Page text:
How to make a tree branch chandelier

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How to make a tree branch chandelier

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Add a wow factor to your outdoor entertaining space with a tree branch chandelier. This easy D.I.Y. project requires just a few tools and a free afternoon but will add a rustic-chic charm to any space.

Forget investing hundreds in outdoor feature lighting you can create your very own showstopper with our D.I.Y. tree branch chandelier. As a temporary or permanent fixture in your outdoor entertaining area, it can spread some extra Christmas cheer or cast an intimate light on your outdoor space all year round.
What’s more, when you make it by yourself, it’s also guaranteed to be completely unique, creating a point of interest for all visitors. 

Using just spray paint and fairy lights you can transform a fallen tree branch into something unique! The fairly lights are waterproof and can withstand most weather conditions, making this a low maintenance option for your outdoor area.

Simply paint, wrap and hang it’s that easy!

Tools and materials

1. Lay the drop sheet

Lay the drop sheet on the ground or table wherever you’d like to work. You can also use newspaper if you don’t have one.

using a drop sheet to protect the floor

2. Spray paint

Put on your safety glasses, rubber gloves and face mask. Grab your white spray paint and prime each branch. Once you have covered your entire tree branch in spray paint, let it dry for at least two hours. It’s best to check the back of your spray paint can for exact timings.

a spray paint can is used to prime the tree branch

3. Second coat

When your tree branch is dry, apply two coats of the metallic gold paint, leaving time after each coat to dry.

a second coat of gold paint is used to style the branch

4. Prepare your fairy lights

While the branches are drying, open up your box of curtain lights and unravel them. Be sure to place batteries in each pack.

5. Wrap the fairy lights

Once you’re sure that the tree branch is dry, it’s time to wrap your fairy lights around and create your chandelier. Wrap each branch a couple of times and then let the fairy lights dangle from the tree.

assembling fairy lights around the tree branch

6. Attach the fishing wire

When you’re happy with the way the chandelier looks, you’ll need to attach fishing wire. Depending on how low you want your chandelier to hang, cut the wire at a length of 2 metres (or more).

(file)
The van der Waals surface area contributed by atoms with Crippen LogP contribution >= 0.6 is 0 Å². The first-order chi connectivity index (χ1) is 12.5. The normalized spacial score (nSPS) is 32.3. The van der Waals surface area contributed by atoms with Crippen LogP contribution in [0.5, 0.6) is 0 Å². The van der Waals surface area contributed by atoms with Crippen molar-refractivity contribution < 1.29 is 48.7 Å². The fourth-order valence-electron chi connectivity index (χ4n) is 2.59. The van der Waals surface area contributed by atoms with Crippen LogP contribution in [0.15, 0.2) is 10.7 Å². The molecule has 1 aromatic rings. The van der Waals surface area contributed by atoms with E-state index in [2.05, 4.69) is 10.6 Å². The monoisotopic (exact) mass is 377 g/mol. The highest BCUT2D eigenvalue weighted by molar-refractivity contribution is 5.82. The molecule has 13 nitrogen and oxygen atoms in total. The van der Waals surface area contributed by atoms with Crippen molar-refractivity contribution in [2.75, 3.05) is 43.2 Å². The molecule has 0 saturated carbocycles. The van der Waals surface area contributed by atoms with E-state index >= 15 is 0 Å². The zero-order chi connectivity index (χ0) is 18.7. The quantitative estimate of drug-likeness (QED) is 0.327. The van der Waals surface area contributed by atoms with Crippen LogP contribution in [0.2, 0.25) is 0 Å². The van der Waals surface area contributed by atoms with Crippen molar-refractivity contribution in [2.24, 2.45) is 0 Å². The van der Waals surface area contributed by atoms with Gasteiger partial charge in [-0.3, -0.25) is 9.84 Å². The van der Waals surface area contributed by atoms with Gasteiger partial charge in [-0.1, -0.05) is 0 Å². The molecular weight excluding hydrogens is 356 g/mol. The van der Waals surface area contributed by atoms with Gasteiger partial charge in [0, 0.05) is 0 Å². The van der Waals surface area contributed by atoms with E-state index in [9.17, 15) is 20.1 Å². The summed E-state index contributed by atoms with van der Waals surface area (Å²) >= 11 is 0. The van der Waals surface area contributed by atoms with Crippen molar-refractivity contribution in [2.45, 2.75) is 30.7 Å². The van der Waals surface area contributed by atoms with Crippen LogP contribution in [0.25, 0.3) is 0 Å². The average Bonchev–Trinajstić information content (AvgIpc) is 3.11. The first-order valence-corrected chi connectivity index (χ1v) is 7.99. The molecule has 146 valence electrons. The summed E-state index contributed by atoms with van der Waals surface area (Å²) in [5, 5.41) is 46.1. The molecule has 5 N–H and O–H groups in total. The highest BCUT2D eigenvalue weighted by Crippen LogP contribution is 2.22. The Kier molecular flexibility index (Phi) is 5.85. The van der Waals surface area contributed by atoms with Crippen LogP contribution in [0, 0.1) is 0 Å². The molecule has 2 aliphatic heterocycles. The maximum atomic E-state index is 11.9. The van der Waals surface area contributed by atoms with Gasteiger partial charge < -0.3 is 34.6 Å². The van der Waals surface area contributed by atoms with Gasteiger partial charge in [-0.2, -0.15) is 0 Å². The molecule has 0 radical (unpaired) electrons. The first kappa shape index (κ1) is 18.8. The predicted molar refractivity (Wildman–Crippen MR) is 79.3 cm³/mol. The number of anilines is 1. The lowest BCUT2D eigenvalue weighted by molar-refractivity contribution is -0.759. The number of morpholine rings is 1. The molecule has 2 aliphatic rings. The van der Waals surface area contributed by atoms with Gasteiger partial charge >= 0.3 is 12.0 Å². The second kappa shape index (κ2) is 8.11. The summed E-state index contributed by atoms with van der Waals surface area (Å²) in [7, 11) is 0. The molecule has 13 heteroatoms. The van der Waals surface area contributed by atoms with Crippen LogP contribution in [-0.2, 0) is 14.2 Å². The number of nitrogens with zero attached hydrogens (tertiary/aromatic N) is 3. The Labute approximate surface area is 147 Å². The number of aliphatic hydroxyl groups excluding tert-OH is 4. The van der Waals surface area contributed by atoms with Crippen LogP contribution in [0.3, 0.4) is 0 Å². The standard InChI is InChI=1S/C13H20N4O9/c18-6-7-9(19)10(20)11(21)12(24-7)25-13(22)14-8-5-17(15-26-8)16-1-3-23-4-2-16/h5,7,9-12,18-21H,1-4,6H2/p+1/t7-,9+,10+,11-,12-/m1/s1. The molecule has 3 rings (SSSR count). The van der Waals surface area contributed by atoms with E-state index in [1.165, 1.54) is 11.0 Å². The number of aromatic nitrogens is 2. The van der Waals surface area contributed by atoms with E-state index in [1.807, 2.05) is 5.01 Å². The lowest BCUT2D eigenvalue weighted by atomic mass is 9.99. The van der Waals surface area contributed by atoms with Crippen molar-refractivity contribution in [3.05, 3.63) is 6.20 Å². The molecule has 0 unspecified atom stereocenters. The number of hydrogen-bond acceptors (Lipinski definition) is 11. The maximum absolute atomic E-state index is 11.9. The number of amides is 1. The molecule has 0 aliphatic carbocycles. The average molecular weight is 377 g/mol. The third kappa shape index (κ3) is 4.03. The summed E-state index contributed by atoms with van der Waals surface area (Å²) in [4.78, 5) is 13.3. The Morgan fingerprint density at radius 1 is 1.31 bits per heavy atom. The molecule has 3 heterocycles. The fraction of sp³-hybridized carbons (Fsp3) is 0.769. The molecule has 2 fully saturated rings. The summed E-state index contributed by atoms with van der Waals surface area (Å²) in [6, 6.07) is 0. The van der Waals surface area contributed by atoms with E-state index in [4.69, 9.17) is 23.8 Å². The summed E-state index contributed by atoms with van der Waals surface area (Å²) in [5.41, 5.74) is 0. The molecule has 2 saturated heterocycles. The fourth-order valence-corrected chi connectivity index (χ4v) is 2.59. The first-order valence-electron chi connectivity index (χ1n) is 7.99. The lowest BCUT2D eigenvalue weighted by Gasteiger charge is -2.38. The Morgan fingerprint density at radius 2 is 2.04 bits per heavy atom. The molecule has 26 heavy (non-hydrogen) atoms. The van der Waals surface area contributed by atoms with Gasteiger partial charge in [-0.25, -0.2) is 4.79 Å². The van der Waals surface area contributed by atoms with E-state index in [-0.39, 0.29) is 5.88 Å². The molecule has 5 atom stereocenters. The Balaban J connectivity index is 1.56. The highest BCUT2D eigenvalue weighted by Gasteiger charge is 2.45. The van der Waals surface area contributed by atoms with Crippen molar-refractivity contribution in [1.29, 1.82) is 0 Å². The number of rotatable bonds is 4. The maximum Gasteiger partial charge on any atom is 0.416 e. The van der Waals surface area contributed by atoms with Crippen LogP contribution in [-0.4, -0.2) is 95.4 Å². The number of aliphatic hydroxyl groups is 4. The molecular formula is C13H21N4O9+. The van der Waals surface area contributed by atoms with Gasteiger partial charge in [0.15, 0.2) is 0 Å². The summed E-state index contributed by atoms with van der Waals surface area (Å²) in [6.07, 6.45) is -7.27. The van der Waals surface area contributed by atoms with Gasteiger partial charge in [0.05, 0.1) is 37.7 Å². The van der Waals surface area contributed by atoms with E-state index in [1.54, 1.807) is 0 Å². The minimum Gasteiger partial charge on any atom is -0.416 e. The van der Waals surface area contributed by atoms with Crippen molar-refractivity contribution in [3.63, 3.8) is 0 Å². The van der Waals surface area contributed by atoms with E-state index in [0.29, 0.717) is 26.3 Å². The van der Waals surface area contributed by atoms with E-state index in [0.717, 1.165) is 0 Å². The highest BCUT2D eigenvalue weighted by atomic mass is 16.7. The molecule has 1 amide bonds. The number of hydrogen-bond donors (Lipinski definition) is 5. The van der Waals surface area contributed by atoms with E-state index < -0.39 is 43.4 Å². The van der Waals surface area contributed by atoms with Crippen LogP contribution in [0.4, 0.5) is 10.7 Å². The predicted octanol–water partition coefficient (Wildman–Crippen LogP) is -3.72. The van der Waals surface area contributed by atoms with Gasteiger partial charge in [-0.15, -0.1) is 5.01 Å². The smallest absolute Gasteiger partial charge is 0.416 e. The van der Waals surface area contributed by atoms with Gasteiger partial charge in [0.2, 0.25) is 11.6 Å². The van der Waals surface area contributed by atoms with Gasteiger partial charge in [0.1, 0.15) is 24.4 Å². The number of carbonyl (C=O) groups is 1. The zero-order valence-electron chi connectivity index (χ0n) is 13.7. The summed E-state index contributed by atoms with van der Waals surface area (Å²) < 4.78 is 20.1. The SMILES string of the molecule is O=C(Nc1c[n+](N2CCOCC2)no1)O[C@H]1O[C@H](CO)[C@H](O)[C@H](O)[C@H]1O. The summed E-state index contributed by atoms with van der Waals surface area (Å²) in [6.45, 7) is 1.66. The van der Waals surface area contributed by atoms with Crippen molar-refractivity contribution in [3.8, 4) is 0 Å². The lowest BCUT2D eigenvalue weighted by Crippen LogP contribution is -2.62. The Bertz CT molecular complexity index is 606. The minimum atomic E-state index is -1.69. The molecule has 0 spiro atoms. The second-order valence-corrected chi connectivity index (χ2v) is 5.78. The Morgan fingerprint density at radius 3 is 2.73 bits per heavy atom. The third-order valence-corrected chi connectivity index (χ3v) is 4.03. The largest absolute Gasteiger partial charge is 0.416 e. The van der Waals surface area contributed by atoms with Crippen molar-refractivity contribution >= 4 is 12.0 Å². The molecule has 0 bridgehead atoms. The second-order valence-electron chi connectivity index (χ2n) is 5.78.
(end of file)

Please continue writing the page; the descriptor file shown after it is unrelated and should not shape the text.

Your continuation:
Loop this under one branch and tie a knot at the top. Repeat this on another branch. You may need to apply more wire if your branches are on the heavy side.

using fishing wire to attach fairy lights to a branch

7. Mount the chandelier

Choose a place to hang your chandelier. Grab the step ladder and apply the clear adhesive hooks to the ceiling at the point you’d like to hang your chandelier.
You may need to use a few, depending on the weight of your branches. Make sure you have a friend or family member hold the base of the ladder while in use.

Wait for the hooks to stick before hanging anything on them.

8. Hang the chandelier

Carefully hang your tree branch from the ceiling hooks with the attached wire.

Now it's time to plug in and turn on the fairy lights, using an extension lead if necessary.

a close up of fairy lights entwined around a tree branch

Light up your life

Wait for the sun to set to really admire your handiwork.

For more festive decorations, explore our full range of fairy lights, including curtain lights.

Health & Safety

Please make sure you use all equipment appropriately and safely when following the advice in these D.I.Y. videos. You need to be familiar with how to use equipment safely and follow the instructions that came with the equipment. If you are unsure, you may feel it is safest to consult an expert, such as the manufacturer or an expert Bunnings Team Member.

Grave health hazards are linked to asbestos, which may be in homes built up to 1990. Health hazards may result from exposure to lead-based paints in older materials and copper chromium arsenic (CCA) treated timber. For information on the dangers of asbestos, lead-based paint and CCA treated timber and tips for dealing with these materials contact your local council's Environmental Health Officer or visit our Health & Safety page. You can also use a simple test kit from Bunnings to indicate the presence of lead-based paint.
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